Beyond the aims proposed, we also plan to develop an enrichment method to make a larger number of iN cells available to perform several assays. We are currently working on evaluating cell membrane expression markers including the NCAM which can then be used to enrich IN cells by two methods: fluorescence-activated cell sorting (FACS) or using magnetic beads followed by magnetic chromatography.
Shunji Tomatsu, MD, PhD
Nemours Children’s Clinic – Delaware Valley of the Nemours Foundation
“Development of Long Circulating Enzyme Replacement Therapy for MPS IVA.”
Specific Aim: Assess the effectiveness of ERT using chemically modified GALNS (PerT-GALNS) in bone regions of a murine model of MPS IVA.
I. MPS VII treated by long-circulating enzyme: To evaluate the effectiveness of long-circulating PerT-GUS in reducing the skeletal pathology, we treated MPS VII mice for 12 weeks beginning at 5 weeks of age with PerT-GUS or native GUS and used micro-CT, radiographs, and quantitative histopathological analysis for assessment of bones. Micro-CT findings showed PerT-GUS treatedmice had a significantly lower BMD. Histopathological analysis also showed reduced storage material and a more organized growth plate in PerT-GUS treated mice compared with native GUS treated mice. Long term treatment with PerT-GUS from birth up to 57 weeks also significantly improved bone lesions demonstrated by micro-CT, radiographs and quantitative histopathological assay. In conclusion, long-circulating PerT-GUS provides a significant impact to rescue of bone lesions and CNS involvement.
II. Develop a new MPS IVA mouse model with skeletal dysplasia. We have previously developed three types of MPS IVA mouse models that exhibit no detectable enzyme activity of N-acetylgalactosamine-6-sulfate sulfatase (GALNS) and accumulated glycosaminoglycans in multiple tissues including cartilage, ligament, and bone marrow. However, the synthesis of keratan sulfate (KS) in mice is limited compared to human, and these mouse models do not exhibit apparent skeletal symptom due to the fact that in mice there is an absence of KS in aggrecan. Currently, we are developing a new MPS IVA mouse model which contains a transgene (cDNA: hACAN) expressing human aggrecan enriched in KS, an inactive human GALNS (tolerant to the human GALNS protein), and mouse Galns with a knock-in mutation.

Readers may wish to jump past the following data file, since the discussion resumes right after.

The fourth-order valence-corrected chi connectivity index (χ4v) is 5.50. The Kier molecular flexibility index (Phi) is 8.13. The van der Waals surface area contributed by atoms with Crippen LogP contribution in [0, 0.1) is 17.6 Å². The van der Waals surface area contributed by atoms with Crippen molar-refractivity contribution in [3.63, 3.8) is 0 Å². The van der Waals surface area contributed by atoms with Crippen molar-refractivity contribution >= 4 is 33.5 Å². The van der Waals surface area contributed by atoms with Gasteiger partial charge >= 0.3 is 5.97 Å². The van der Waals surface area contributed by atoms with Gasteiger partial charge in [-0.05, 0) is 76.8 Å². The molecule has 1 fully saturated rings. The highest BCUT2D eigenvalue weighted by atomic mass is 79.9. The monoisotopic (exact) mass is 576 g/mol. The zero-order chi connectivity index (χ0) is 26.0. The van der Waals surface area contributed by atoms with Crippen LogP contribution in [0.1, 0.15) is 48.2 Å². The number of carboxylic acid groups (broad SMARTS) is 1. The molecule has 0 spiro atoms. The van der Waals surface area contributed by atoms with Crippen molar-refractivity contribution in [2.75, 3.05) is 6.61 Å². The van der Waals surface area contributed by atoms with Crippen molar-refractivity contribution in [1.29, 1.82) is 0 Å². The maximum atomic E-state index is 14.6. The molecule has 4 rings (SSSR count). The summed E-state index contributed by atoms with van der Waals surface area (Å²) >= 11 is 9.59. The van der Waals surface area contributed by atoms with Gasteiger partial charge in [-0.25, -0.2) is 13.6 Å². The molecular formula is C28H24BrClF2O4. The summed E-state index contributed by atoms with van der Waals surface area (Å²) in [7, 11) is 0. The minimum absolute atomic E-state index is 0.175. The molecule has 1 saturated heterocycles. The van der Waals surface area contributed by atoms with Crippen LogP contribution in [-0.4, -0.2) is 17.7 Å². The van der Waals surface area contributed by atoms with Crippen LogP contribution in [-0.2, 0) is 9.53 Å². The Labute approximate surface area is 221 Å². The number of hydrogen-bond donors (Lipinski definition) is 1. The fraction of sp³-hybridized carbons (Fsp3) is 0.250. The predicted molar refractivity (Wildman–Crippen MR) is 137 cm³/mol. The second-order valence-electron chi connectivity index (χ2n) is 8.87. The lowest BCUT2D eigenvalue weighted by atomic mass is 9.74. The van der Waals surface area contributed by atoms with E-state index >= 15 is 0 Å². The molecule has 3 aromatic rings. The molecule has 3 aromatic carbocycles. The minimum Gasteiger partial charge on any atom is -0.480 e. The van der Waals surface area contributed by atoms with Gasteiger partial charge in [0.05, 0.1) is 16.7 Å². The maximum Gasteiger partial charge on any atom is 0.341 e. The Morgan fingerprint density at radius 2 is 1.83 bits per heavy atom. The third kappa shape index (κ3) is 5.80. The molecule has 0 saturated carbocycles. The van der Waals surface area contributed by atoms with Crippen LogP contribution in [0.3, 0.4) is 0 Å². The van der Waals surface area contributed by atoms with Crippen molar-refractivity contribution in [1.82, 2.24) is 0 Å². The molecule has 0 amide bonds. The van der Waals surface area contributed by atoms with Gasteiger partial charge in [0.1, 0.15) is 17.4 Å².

Cell line: PerT-GALNS
Purification of PerT-GALNS: The Chinese hamster ovarian cell line to produce human GALNS was established. The M6P and mannose recognition sites on GALNS are located in the carbohydrate portion of the enzyme. To inactivate exposed carbohydrates, the purified enzyme was treated with sodium metaperiodate followed by sodium borohydride and collected as PerT-GALNS.
This strategy can be applied to GALNS in MPS IVA. In a preliminary study, PerT GALNS was prolonged to a t1/2 of 3 h, while native GALNS was cleared with a t1/2 of 3 min. We have developed a comprehensive method to characterize the skeletal pathology in MPS mice including the use of micro-CT and quantitative histopathological assessment as shown above.
GALNS Uptake by Human Primary Chondrocytes: M6PR-mediated uptake was determined by adding 4,000 units of GALNS or PerT-GALNS and 2mM M6P in growth medium to confluent GALNS-deficient fibroblasts. After incubation at 37°C and 5% CO2 for 2 h, the cells were solubilized in 0.5 ml of 1% sodium desoxycholate. Extracts was assayed for GALNS activity and protein, and values was expressed as units of enzyme taken up per mg of cell protein per hour of uptake.
PerT-GALNS was not taken up by the GALNS-deficient fibroblasts, while GALNS was taken up as described previously.
Publication lists (2012-2013)
Yasudaet al. Pathogenesis of Morquio A syndrome: An autopsied case reveals systemic storage disorder, Mol. Genet. Metab. 2013109(3):301-11.
Tomatsu et al. Therapies of Mucopolysaccharidosis IVA (Morquio A Syndrome). Expert Opinion on Orphan Drugs (in press).
Tomatsu et al. Morquio A syndrome: Diagnosis and current and future therapies. Pediatric Endocrinology Reviews (submitted).
MPS III Grand Challenge Grant – with support from Team Sanfilippo
Dr. Brian Bigger
Stem Cell & Neurotherapies Group
“Evaluation of high dose genistein aglycone in the treatment of mucopolysaccharide disease
types IIIA, B and C.”
This clinical trial is beginning Fall 2013.